This works out to four chairs, an 18″ deep work surface approximately 10′ wide. When it’s time for bed, attach the chairs back to the wall, fold up the desk, and fold down the bunks.
I used a design for a folding chair that I really like. I believe that it can be fabricated from a couple single sheets of 3/4″ plywood. Attached is the 3d model of based on the actual cut lines. I based it on the photos I found.
The bunk frames themselves are just about ready for paint. I’ve build the brackets that need to be attached to the bus, at which point I can bolt them in and get on with my life. The latch mechanism works good enough, and it’s very strong. I plan on picking up some small gas struts that work to unload the weight of the assembly when opening or closing.
They’ll be installed in an over-center position, meaning that they will help keep the bunk closed and keep it from slamming down, and also keep it down once deployed.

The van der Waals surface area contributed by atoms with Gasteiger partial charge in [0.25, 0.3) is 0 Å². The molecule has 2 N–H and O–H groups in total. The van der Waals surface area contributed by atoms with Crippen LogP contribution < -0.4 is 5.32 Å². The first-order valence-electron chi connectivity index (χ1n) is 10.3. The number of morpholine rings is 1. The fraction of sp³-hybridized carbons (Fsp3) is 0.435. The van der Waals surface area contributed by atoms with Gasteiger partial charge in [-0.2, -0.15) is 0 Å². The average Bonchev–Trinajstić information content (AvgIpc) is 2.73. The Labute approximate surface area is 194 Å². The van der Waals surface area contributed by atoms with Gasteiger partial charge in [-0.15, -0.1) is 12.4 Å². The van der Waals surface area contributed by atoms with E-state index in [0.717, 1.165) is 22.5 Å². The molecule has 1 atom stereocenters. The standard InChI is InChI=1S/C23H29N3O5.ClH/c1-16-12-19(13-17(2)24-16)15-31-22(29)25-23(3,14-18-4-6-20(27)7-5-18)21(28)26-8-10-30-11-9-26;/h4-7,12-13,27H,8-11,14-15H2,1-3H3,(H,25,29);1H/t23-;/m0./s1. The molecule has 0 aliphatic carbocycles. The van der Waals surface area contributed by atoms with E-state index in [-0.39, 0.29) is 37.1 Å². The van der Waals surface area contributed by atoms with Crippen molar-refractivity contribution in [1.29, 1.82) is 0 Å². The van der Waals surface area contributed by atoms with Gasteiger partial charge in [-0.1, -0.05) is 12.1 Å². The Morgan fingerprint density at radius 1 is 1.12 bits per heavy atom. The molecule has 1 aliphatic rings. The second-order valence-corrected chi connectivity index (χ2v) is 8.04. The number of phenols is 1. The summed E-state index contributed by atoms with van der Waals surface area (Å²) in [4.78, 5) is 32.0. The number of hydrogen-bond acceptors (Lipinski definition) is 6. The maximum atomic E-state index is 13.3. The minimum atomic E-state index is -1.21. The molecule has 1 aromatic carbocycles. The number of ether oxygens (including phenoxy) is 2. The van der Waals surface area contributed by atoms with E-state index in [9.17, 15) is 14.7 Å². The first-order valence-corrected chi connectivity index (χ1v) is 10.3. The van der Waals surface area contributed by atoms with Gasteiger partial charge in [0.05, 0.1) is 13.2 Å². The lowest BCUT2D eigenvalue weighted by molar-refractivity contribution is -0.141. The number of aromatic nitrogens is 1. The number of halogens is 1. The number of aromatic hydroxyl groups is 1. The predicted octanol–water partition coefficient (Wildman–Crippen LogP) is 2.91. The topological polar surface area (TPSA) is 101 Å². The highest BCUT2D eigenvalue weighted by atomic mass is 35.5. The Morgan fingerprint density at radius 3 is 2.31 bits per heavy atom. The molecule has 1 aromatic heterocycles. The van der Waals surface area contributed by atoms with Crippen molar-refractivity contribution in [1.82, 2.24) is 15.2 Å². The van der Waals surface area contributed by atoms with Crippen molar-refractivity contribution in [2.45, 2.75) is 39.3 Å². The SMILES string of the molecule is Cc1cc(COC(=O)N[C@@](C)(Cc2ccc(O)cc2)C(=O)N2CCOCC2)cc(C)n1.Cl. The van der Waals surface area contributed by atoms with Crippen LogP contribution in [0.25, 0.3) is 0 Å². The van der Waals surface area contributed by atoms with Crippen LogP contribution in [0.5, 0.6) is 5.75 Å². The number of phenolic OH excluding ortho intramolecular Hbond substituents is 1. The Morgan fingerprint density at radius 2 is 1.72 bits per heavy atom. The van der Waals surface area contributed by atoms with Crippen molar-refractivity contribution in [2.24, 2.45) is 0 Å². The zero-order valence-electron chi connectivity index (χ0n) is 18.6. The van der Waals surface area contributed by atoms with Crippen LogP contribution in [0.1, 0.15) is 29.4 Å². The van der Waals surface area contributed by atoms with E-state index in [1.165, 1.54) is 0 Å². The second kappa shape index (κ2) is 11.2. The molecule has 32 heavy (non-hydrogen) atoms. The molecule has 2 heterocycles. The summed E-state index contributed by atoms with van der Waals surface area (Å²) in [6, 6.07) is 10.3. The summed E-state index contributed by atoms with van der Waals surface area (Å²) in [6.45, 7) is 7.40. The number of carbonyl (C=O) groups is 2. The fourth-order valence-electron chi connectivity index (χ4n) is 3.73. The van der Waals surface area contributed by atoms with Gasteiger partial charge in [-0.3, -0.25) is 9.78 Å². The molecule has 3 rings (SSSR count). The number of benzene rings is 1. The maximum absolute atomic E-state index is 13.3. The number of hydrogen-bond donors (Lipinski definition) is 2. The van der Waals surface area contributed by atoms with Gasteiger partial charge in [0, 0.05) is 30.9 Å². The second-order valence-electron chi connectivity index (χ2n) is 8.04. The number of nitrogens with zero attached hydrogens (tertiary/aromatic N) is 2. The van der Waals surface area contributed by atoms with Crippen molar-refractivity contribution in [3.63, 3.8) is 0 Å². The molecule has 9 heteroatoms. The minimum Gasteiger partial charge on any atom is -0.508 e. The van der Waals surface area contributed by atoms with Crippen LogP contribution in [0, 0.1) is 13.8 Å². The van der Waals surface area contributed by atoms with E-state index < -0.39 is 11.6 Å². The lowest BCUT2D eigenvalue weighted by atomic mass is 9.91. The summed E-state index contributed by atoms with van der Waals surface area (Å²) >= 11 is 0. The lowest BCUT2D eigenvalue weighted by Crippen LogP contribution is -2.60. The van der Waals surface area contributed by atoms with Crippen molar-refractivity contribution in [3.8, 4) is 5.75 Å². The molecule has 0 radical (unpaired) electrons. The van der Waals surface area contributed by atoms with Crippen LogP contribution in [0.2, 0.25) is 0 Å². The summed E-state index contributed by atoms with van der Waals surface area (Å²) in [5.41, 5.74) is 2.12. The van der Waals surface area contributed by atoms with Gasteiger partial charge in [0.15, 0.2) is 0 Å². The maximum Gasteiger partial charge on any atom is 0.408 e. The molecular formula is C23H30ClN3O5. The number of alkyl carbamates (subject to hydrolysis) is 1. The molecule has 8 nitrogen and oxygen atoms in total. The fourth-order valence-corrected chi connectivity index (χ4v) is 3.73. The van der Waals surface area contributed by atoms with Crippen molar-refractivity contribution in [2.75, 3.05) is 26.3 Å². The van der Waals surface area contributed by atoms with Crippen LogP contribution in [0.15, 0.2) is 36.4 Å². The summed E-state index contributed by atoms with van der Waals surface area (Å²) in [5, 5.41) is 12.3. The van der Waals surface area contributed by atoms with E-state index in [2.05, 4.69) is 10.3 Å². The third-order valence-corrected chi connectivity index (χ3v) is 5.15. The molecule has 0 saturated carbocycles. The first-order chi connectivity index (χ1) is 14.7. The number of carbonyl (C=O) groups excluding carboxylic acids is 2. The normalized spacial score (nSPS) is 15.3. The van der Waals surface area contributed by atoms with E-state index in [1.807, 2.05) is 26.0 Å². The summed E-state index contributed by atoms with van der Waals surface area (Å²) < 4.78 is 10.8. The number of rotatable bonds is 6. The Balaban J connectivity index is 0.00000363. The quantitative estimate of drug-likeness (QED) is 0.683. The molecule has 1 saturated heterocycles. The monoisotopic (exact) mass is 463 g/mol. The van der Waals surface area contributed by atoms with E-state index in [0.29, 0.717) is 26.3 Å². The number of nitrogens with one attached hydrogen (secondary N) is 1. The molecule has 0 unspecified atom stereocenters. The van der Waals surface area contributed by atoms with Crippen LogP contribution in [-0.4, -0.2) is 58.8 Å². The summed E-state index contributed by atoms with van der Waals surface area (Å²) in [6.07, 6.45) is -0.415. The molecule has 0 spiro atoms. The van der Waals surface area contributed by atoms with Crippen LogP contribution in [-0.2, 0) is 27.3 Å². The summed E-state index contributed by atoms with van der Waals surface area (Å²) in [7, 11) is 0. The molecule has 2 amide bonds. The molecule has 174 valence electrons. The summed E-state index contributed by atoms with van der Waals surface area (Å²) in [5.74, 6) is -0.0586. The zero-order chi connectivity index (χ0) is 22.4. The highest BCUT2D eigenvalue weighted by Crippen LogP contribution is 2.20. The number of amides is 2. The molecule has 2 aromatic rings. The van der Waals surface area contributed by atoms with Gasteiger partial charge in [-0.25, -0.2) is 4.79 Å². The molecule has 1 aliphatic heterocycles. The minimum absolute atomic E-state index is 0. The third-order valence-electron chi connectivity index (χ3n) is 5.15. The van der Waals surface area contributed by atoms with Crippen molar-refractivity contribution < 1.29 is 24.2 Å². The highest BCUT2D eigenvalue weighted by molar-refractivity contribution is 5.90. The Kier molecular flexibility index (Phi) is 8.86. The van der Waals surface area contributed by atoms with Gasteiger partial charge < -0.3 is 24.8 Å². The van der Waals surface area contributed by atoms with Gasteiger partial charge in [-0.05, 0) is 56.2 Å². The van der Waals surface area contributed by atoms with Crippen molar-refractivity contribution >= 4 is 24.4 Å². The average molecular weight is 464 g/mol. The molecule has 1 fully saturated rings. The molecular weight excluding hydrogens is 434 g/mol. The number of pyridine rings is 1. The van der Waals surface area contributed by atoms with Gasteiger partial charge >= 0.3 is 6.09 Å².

So I came to realize today that I’m actually working on the living area interior right now, even if it’s currently outside the bus. This marks a significant shift in work on “the bus” because up until recently it’s just been either reassembly (since the roof raise) or a lot of ground work that will get covered up (insulation).
Having a fresh perspective on this has made it easier to slog through all the tiny details to make transforming bunk interiors with desks and other neat latching, pivoting, rotating gizmos possible.
Anyway, on to some stuff I did recently.
I got all the pivot pins installed. Interestingly enough, if the bunk units are clamped to each other back to back, you can fully extend the frames on one side and it won’t tip over, which makes it really easy to work on.
Next, You can see some detail of the pivot pins. They’re pretty stout. I don’t know if I said this yet or not, but if that setup is good enough for Kubota, it’s good enough for me.
Next, a latching system made out of various flat bar components. It’s dead simple, and should last a while before it needs rebuilding or work. All the pieces of tape on the parts are reminders for me
if I run out of materials, since I have to build 8 of these latches.
Here’s a shot of the “prototype” latch tacked into place. Obviously the return spring will get attached a little more firmly.